As recently as 2014 and 2015, pharmaceutical publications were lamenting the lack of reliable, non-destructive in-line testing methods for Fill and Finish packaging processes relative to glass vials. The advent of in-line testing is changing how pharmaceutical companies can optimize packaging processes and container designs; enabled by an improved understanding of mechanical loads like impact, pressure and vertical force.
Optimization of packaging processes is top of mind for leaders in pharmaceutical manufacturing. At the upcoming Healthcare+ Packaging Expo, the education series is focused on topics like ‘Improving Asset Utilization in Pharmaceutical Packaging’ and ‘The IIoT Promise: Improving OEE and Machine Reliability’.
Preventative maintenance is also a hot topic with one pharma VP of manufacturing commenting, “There will be massive growth in preventive maintenance to improve uptime,” in the latest study from PMMI Business Intelligence.
The same study reports that respondents are seeking improvements relative to “better access to the machine, life cycle reporting on parts, universal part replacement, improved data collection on machine efficiency, and clear instructions on HMI tied into status bar with dashboard display.”
New data can optimize efficiency, as well as informing preventative maintenance and capital investments.
The old adage is that you ‘can’t optimize what you can’t measure’ and the fact is, there are many invisible variables in any given packaging process that are counter-productive to optimization efforts.
Mechanical loads including pressure, impact and vertical force are such variables. A primary source of surface flaws, glass breakage (and related downtime) and even equipment degradation over time, excess mechanical force can cause a number of inefficiencies:
• Unnecessary waste and container damage
• Unplanned downtime
• Inefficient equipment integrations
• Lack of data informing maintenance prioritization
• Risks associated with glass breakage and/or product contamination
“Until the advent of in-line sensor technology, impact measurement was a static measurement. It was not possible to understand the root cause of shock in production, nor was it possible to visualize impact on the line in real-time. This is key to enabling fillers to improve their line efficiency and reduce damage to their glass containers,” explains Pablo Asiron, Executive VP of Global Sales for Masitek, the leading supplier of smart in-line sensor technology.
A non-destructive testing method, smart sensors are fitted into an equivalent replica of a glass vial or container. The smart in-line sensor measures variables during processing in a manner that’s directly equivalent to how containers being processed experience force.
Precise information regarding mechanical load, like the impact threshold a glass vial would face during processing, enables packaging engineers to quantitatively assess the right course of action to correct inefficiencies.
With this information, users can:
• Pinpoint the escalating areas of issue prior to a production run to minimize downtime.
• Find the exact location of damage causing impacts and pressure in minutes to avoid lengthy shut-downs.
• Expedite changeovers with data-driven calibration
• Identify equipment degradation over time to target maintenance and prioritize capital investments
• Support quality and continuous improvement initiatives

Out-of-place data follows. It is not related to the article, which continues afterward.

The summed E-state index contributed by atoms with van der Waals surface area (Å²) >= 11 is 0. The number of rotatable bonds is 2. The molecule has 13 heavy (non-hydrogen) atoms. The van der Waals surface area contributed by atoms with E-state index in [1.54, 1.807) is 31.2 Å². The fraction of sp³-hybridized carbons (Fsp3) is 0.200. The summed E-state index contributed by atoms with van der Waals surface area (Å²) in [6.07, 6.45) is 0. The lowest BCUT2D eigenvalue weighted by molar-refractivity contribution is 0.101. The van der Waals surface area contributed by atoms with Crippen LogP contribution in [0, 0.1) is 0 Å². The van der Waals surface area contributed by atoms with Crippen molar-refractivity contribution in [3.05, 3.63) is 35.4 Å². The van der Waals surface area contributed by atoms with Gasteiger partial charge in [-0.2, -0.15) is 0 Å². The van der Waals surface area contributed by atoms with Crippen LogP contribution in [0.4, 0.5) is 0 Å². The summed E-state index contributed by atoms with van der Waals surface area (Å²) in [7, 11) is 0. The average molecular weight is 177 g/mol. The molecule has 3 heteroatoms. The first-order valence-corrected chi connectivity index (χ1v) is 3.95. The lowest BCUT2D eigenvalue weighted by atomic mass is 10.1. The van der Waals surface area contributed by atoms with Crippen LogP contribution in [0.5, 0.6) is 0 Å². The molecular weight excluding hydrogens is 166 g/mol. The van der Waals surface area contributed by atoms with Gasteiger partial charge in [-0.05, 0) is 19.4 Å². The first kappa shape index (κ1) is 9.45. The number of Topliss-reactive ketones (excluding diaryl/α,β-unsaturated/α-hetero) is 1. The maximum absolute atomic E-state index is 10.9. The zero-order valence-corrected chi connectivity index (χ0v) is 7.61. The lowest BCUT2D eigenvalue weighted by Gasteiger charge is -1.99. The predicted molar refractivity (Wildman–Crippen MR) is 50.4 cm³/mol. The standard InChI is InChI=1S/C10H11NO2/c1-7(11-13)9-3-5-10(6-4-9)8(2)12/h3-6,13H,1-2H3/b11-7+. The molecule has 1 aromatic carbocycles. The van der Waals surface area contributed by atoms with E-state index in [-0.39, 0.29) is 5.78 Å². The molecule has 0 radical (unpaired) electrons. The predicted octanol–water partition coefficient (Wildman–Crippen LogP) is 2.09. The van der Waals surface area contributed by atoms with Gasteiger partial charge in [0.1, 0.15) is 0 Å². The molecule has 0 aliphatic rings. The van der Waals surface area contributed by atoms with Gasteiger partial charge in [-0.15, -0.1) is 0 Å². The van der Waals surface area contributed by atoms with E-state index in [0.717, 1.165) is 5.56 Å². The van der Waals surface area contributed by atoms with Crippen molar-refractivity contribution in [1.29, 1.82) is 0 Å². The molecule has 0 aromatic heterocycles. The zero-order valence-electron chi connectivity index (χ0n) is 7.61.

Understanding mechanical force to improve container design and support sustainable packaging initiatives.
As is true with consumer brands, pharmaceutical brand leaders are also under increased pressure to maximize the use of recycled or renewable materials and establish green packaging designs. For an industry that has not traditionally focused R and D on packaging innovation, sustainability, including development or modification of a package to reduce its environmental impact, is a relatively new concept.
With a growing focus on sustainable products, there is an emphasis on environmentally friendly designs and materials used for pharmaceutical packaging. Packaging sourced from more sustainable materials, and less of it in general, is the goal. However, for the pharmaceutical industry, this challenge is even greater as the industry is subject to government safety regulations, patient compliance, unit-dose control, combating counterfeits, and providing child-resistant packaging.
Source: Contract Pharma, Pharmaceutical Packaging Market Trends, 2019.
Many pharmaceutical packaging operations are forming sustainability teams to address these initiatives. To succeed, teams need to deploy an approach that includes sustainable or lightweight container designs, efficiency in processes, optimized equipment and streamlined transportation; all without compromising patient safety.
Given the complexity of pharmaceutical packaging, the accurate measurement of mechanical force in real-world scenarios can be an invaluable tool to capture the nuances of designing for sustainability, be it equipment optimization or testing innovative container designs:
• Assist in testing new product designs prior to production
• Test and optimize new packaging, including closures, lightweight containers, etc.
• Establish thresholds for all lines and products to ensure packaging design and materials won’t damage in production. Using these thresholds across the organization can assist in expediting new product packaging to market
• Optimize transportation processes
Incorporating mechanical load as a data source at the beginning of product development creates new opportunities to develop solutions that meet efficiency targets, regulatory requirements and sustainability targets. This information can help determine where changes can be made to make packaging more machine-ready or how packaging can be adapted without compromising patient protection.
In an increasingly competitive environment, pharmaceutical packaging teams need every available advantage.